It was the first day of school for the students at a new placement for me. I was going to be teaching ELA to classes of 7th and 8th graders that were ability grouped according to their math scores. My homeroom had the lowest math scores- in the 3rd/4th grade range. The other two classes in my teach were also considered below grade level or non proficient. There was another set of three classes that were at or above (some even at 11th grade) grade level for math.
Right after homeroom where our students were assigned lockers, ate breakfast, and found their seats the entire 7th and 8th grade was called out into the hallway by one of the principals and the grade level dean. They had told us they were going to go over expectations for the middle schoolers as this was a K-8 school.
Perhaps the administrators did discuss hallway behavior and the like, but what I remember, and what I wouldn't be surprised if our students all remember is what happened next. Our principal began yelling, partially to be heard, but partially, it seemed, by her tone, out of anger at our students. She stood in the middle of the hall and pointed to my end and said things like, "You are non-proficient. You are not performing at grade level! You need to work hard so that you can get your scores up so you can move up there!" She pointed to the "proficient" end. Then, she turned her attention to the proficient end and yelled at them, "If you're not careful your scores will drop and you will end up down there with the non-proficient classes! Do you want that?!" And on and on.
I have never been so uncomfortable. My students were so uncomfortable. They looked sad, they looked scared, they looked angry. The excitement of the new school year was gone. Instantly. I was pissed. I was pissed because the administrators weren't telling the whole truth. They were tearing down my kids without telling them that the truth of the matter was that while they struggled in math MANY of them were far above grade level in Reading. I had students who had already scored as college level readers yet they were being told they weren't good enough. And, those kids who were great at math and practically ready for calculus? Some of them were reading at 3rd, 4th, 5th grade reading levels.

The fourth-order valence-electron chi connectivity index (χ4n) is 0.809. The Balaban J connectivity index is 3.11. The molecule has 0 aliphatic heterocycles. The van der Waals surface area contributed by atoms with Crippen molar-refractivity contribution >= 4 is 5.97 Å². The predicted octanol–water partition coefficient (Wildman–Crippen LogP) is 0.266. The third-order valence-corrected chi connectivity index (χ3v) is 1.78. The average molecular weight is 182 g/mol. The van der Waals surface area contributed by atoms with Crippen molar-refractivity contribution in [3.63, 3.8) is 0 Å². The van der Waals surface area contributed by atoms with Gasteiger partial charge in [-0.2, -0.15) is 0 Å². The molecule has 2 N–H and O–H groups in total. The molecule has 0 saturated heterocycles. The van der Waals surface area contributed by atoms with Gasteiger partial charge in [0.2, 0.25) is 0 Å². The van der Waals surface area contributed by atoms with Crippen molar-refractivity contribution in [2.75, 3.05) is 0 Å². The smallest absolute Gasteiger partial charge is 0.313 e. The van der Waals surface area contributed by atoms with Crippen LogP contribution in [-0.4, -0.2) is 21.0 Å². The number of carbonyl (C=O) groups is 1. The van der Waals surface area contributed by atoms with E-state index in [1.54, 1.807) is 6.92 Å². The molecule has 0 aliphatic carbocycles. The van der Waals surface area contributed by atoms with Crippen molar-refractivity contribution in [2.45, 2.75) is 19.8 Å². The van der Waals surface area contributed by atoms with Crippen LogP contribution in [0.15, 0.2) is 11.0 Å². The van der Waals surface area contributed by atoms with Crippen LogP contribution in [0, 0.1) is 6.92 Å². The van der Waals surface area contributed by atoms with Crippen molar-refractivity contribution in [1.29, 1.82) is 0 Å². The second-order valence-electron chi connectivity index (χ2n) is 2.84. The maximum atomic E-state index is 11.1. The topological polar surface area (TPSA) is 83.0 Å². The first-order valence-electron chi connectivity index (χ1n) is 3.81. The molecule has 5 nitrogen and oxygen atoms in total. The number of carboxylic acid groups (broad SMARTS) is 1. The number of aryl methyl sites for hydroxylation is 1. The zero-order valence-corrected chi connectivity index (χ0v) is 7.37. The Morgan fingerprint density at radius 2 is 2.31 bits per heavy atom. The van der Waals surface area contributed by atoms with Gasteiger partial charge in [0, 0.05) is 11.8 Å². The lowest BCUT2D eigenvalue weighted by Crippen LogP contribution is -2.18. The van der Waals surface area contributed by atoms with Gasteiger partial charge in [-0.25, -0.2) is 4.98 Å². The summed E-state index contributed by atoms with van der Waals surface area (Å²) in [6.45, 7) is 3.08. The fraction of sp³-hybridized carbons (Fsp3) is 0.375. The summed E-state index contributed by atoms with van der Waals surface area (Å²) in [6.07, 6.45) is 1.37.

Instead of focusing on the fact that every single one of the students had some sort of gift these administrators decided to focus on the negative first. They chose to create a hierarchy, an us v them attitude. And, I chose not to speak up to them. I never told them how I felt about it. I didn't interrupt to spread the truth.
Now, when we got back into my classroom, and throughout the year I tried to do damage control. I explained to my students that yes, many of them needed to work on their math skills but that many of them were great at other things. I told them that the other end of the hall had things to work on too.
I believe in honesty with students. I'm not going to tell someone they've got something mastered if they don't. But I also believe in being compassionate. I believe in giving them a chance to discuss it one on one. The feeling of inferiority my students had for the entire year was a battle I had to fight. It created more apathy than drive.
I should have been their voice. I should have let them see someone fight for them. I don't stand by anymore. What happened that day was wrong. I won't make the same mistake again.
Now, as I teach college I get some of those kids. The ones who have been told they aren't college material, they aren't good enough etc. Some of them truly struggle. But I give them all of my support. I help rewrite the inner dialogue. The words we speak to these students when they're young carry with them for a long time. I know I remember the few times teachers truly hurt me (luckily it was only a few times) and my encounters were not nearly as intense as this one was. We have to be honest with our students but above all we have to be kind. Then, and only then, will we see a higher rate of success and start closing that achievement gap.
Thanks for reading!